4. Prince/Ektelon Sports, Inc. – Best Budget
When you are as specialized and storied in the sport of racquetball as Ektelon is, you eventually realize that there is reason to cover every corner of the racquet market. This means that you must cater to beginning players or those who are not interested in spending significant amounts of money just to play a game for fun.
Ektelon has produced the PowerRing Freak. This is not strictly the best or most advanced racquet you can buy, but if you are an absolute novice who is still learning how to properly swing the racquet, the PowerRing Freak is designed to provide features that cater specifically to this.
Everything begins with the racquet’s weight. The PowerRing Freak is a whopping 195g. That is heavy and any manufacturer that makes a racquet will ultimately force you to play a certain way. That additional weight will prevent you from swinging quite as fast as you otherwise and will severely penalize you with poor control if you do.
But, that does not suggest that the PowerRing Freak has poor control. On the contrary, if you swing the racquet properly, most of the other features are designed to provide a high degree of control. For example, the 105 sq. in. string surface area is more facile than a smaller framed racquet.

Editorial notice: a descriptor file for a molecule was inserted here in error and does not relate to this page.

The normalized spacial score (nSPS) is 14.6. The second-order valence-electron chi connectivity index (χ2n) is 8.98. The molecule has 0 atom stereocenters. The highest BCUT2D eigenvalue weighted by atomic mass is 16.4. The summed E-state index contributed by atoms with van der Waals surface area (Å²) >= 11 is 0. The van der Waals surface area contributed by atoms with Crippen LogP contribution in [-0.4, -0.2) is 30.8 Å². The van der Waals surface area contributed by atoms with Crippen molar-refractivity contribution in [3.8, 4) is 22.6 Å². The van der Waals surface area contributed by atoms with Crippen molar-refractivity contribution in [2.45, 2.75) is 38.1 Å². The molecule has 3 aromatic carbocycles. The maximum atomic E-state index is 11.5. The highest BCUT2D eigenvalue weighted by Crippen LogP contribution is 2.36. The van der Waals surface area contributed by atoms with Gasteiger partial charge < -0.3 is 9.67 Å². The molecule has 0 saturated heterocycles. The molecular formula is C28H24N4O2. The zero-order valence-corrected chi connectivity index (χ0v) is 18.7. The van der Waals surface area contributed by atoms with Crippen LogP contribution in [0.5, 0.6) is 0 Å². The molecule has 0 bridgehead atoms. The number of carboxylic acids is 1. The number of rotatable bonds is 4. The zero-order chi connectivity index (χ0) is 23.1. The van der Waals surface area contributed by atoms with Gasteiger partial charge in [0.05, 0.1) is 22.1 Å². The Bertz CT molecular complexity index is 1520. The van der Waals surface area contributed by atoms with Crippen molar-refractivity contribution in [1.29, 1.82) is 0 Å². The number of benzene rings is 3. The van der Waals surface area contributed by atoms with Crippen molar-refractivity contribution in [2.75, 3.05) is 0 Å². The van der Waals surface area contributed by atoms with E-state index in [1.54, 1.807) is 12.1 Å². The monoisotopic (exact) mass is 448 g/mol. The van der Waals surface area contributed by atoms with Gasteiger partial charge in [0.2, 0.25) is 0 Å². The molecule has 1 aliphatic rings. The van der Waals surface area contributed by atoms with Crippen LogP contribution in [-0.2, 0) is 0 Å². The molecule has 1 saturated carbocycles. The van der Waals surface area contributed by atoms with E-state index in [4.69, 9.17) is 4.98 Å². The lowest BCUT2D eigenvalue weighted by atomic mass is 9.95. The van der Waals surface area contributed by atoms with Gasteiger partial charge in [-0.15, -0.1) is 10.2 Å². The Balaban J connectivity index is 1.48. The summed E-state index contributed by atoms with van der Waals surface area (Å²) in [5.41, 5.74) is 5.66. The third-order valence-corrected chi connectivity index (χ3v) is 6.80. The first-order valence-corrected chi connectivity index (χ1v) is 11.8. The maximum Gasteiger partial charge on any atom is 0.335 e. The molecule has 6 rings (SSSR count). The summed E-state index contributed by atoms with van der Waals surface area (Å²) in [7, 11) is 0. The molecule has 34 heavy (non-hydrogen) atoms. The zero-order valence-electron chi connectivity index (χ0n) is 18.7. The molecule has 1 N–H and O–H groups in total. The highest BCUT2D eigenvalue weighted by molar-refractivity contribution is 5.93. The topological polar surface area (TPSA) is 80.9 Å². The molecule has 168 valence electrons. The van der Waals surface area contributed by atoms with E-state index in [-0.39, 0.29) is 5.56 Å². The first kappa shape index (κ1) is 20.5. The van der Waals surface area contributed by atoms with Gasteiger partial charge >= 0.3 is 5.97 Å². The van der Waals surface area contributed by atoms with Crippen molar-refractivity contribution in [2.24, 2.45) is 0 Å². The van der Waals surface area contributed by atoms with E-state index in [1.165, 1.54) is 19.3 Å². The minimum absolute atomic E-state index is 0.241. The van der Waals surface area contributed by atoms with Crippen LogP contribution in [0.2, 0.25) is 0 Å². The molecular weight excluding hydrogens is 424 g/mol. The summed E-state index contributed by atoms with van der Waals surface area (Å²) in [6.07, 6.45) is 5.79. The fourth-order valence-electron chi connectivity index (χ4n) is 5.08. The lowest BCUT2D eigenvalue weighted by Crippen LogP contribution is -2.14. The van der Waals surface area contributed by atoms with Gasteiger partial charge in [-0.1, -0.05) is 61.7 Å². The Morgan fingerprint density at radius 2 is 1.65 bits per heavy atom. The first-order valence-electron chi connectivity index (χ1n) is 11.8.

Other string-based control elements include its pattern. While 16 x 18 may have been considered an open pattern, these days it is closer to the 18 x 20 than the 12 x 16 in terms of effect.
The even balance of the racquet is also designed to help instill strong fundamental technique, though the inverted throat ring will goose the power a bit when you are ready. Really, there are only two major issues with this racquet.
The first is that it comes in a single grip size, which will limit its usefulness for some players. The other is that it is made out of an aluminum alloy that will flex more than others though this will actually provide more control as well and is more durable than pure graphite.
5. E-Force 160/170/175/190 Gram Series – 3 5/8″ Grip Best Advanced
E-Force is quickly becoming known as one of the premier manufacturers of top end racquets, and the Apocalypse line is one of their flagships. It is no surprise that we rated this as the best racquet for advanced players. In fact, the Apocalypse is arguably designed for professional players, which might actually make it a little bit hard racquet for less experienced players.
If you choose to go with the Apocalypse, you can rest assured that you will be getting the best of both worlds. Part of this is because this racquet model comes in almost every conceivable form. Whether of head shape, grip, or weight, the Apocalypse can accommodate whatever you may need to have.
This allows the player to selectively choose the type of racquet they want to best fit their playing style. Even better, all of the Apocalypse racquets, regardless of the styles, come with the numerous technologies that E-Force provides to give an amazing product. For example, this racquet features the largest stringed surface area we saw. At 108 sq. in., the Apocalypse provides that absolute largest sweet spot on the market.